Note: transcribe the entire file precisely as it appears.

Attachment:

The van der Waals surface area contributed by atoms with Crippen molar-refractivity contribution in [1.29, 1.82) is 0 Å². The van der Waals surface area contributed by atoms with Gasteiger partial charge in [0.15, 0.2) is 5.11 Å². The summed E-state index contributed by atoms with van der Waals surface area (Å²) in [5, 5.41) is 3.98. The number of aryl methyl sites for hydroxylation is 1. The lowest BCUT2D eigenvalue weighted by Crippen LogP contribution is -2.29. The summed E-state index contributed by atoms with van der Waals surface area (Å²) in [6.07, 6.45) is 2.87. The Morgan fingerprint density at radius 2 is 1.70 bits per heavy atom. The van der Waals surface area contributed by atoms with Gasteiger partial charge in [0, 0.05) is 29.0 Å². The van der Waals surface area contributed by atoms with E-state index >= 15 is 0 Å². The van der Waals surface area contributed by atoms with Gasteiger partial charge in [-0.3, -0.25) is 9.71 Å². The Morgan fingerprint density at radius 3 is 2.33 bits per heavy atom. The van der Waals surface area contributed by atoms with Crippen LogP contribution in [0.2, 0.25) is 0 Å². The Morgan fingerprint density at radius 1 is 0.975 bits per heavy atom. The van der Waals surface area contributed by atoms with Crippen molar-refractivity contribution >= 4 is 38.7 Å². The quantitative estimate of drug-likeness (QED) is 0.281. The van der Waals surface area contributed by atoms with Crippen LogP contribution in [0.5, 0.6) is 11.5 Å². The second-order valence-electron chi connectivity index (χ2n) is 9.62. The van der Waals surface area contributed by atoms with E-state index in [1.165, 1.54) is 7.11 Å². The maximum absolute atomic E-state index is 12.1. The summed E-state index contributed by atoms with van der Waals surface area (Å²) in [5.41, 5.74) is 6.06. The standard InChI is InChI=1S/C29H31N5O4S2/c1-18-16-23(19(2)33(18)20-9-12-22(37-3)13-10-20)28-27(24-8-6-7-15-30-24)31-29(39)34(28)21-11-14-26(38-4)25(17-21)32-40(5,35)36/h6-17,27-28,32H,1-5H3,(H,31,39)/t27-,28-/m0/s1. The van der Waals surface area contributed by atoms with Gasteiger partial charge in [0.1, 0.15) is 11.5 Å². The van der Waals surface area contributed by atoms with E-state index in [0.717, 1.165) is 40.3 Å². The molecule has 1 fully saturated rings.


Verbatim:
The van der Waals surface area contributed by atoms with Crippen molar-refractivity contribution in [1.29, 1.82) is 0 Å². The van der Waals surface area contributed by atoms with Gasteiger partial charge in [0.15, 0.2) is 5.11 Å². The summed E-state index contributed by atoms with van der Waals surface area (Å²) in [5, 5.41) is 3.98. The number of aryl methyl sites for hydroxylation is 1. The lowest BCUT2D eigenvalue weighted by Crippen LogP contribution is -2.29. The summed E-state index contributed by atoms with van der Waals surface area (Å²) in [6.07, 6.45) is 2.87. The Morgan fingerprint density at radius 2 is 1.70 bits per heavy atom. The van der Waals surface area contributed by atoms with Gasteiger partial charge in [0, 0.05) is 29.0 Å². The van der Waals surface area contributed by atoms with E-state index >= 15 is 0 Å². The van der Waals surface area contributed by atoms with Gasteiger partial charge in [-0.3, -0.25) is 9.71 Å². The Morgan fingerprint density at radius 3 is 2.33 bits per heavy atom. The van der Waals surface area contributed by atoms with Crippen LogP contribution in [0.2, 0.25) is 0 Å². The Morgan fingerprint density at radius 1 is 0.975 bits per heavy atom. The van der Waals surface area contributed by atoms with Crippen molar-refractivity contribution >= 4 is 38.7 Å². The quantitative estimate of drug-likeness (QED) is 0.281. The van der Waals surface area contributed by atoms with Crippen LogP contribution in [0.5, 0.6) is 11.5 Å². The second-order valence-electron chi connectivity index (χ2n) is 9.62. The van der Waals surface area contributed by atoms with E-state index in [1.165, 1.54) is 7.11 Å². The maximum absolute atomic E-state index is 12.1. The summed E-state index contributed by atoms with van der Waals surface area (Å²) in [5.41, 5.74) is 6.06. The standard InChI is InChI=1S/C29H31N5O4S2/c1-18-16-23(19(2)33(18)20-9-12-22(37-3)13-10-20)28-27(24-8-6-7-15-30-24)31-29(39)34(28)21-11-14-26(38-4)25(17-21)32-40(5,35)36/h6-17,27-28,32H,1-5H3,(H,31,39)/t27-,28-/m0/s1. The van der Waals surface area contributed by atoms with Gasteiger partial charge in [0.1, 0.15) is 11.5 Å². The van der Waals surface area contributed by atoms with E-state index in [0.717, 1.165) is 40.3 Å². The molecule has 1 fully saturated rings.